So things with Jon obviously didn't end perfectly or even anywhere near how I would have liked, but at least I tried to settle things with him and gave him the benefit of listening to his side of the story. It kills me that I cornered Jon—who had betrayed me—and made him talk to me, but I never even gave my mom that chance. So how could I expect her to understand what was at stake for me in staying out late that night, in going to the dance? I owed her—and she owed me—a conversation. But that meant we each would have to articulate what we wanted, we each would have to deal with the other person's needs, and at the time I thought I couldn't deal.
A conversation is a slippery creature. A conversation is a risk. A real conversation changes the people who have it. It's about exchanging ideas, considering other opinions, shifting positions. That's why conversations are so difficult: You risk changing yourself, admitting you were wrong, coming to appreciate the other person's perspective. My mother and I were afraid to have an honest conversation because then she would have to admit her daughter was no longer a baby, was old enough to kiss a boy, wanted to kiss boys. And I would have to admit I was wrong not to call. That I was way later coming home than I'd ever been before. That even though I wanted to kiss boys, I still needed my mom.
Sometimes the whole story replays in my mind like a movie, and I know exactly what to do. Outside by the swing set, I calmly tell Jon how hurt I am, how I feel that he misled and betrayed me, and that I'm sorry about all the stuff he's been through in his life, but it's really no excuse for the way he acted. And instead of being silent at breakfast, I tell mom how sorry I am to make her worry, but I also tell her why I like Jon so much. I describe how he sits next to me in history class and leans over and doodles on the edgy of my notebook and how his shoes are always scuffed and his socks almost never match, and my mom and I laugh together. I mean, what mom's heart isn't going to melt when you tell her about a guy who saves you a seat in class and waves as the boys' soccer team runs by the girls' practice field? And in the new movie, I listen to my mom's side of the story and try to see the situation from her point of view.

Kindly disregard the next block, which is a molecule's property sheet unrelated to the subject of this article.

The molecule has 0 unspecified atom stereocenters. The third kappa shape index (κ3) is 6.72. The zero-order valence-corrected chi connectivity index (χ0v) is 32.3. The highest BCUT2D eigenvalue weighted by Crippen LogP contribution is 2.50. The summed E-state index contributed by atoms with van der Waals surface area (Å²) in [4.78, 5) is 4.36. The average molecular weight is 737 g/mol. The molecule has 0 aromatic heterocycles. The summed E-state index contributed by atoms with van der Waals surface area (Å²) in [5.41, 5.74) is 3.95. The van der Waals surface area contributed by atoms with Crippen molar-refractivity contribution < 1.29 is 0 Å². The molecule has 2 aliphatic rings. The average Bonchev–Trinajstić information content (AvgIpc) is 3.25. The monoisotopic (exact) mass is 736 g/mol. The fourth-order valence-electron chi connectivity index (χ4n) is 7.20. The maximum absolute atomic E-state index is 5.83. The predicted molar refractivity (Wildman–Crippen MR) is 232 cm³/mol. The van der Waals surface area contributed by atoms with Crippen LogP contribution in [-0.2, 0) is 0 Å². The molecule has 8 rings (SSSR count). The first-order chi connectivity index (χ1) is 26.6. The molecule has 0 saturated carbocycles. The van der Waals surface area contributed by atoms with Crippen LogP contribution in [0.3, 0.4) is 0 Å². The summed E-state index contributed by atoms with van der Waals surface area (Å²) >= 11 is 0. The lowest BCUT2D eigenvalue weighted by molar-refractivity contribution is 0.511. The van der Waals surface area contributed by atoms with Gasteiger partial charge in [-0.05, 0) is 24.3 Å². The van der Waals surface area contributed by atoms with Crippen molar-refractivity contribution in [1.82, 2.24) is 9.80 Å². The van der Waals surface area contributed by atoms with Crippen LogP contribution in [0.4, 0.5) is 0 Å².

It's not like I just settle for everything she tells me, either. When she says that I can't go to the dance, I persist. Ask again. Think about why she says I can't go, reevaluate the situation using my new understanding of where she's coming from, revise my approach and ask again. When it comes out in our conversation that she doesn't think I deserve to go out because I rarely help out around the house, I do extra chores and ask again. Bring home an A on a tough test and ask again.
What I really wanted in the end wasn't Jon, specially—obviously, he turned out to be a jerk—but the kind of life where Jon was possible, where my mom wouldn't freak out when I missed curfew where I could go out with boys without causing a major crisis. And what my mother ultimately wanted wasn't a slave daughter who blindly obeyed her every rule, but a daughter she could rely on and trust and not stay up half the night worrying about. And what I know now is this: If my mom and I had done that deceptively simple thing, talking, negotiating, compromising until we agreed on a set of privileges, then we both would have gotten something we wanted.
(from Chicken Soup for the Teenage Soul)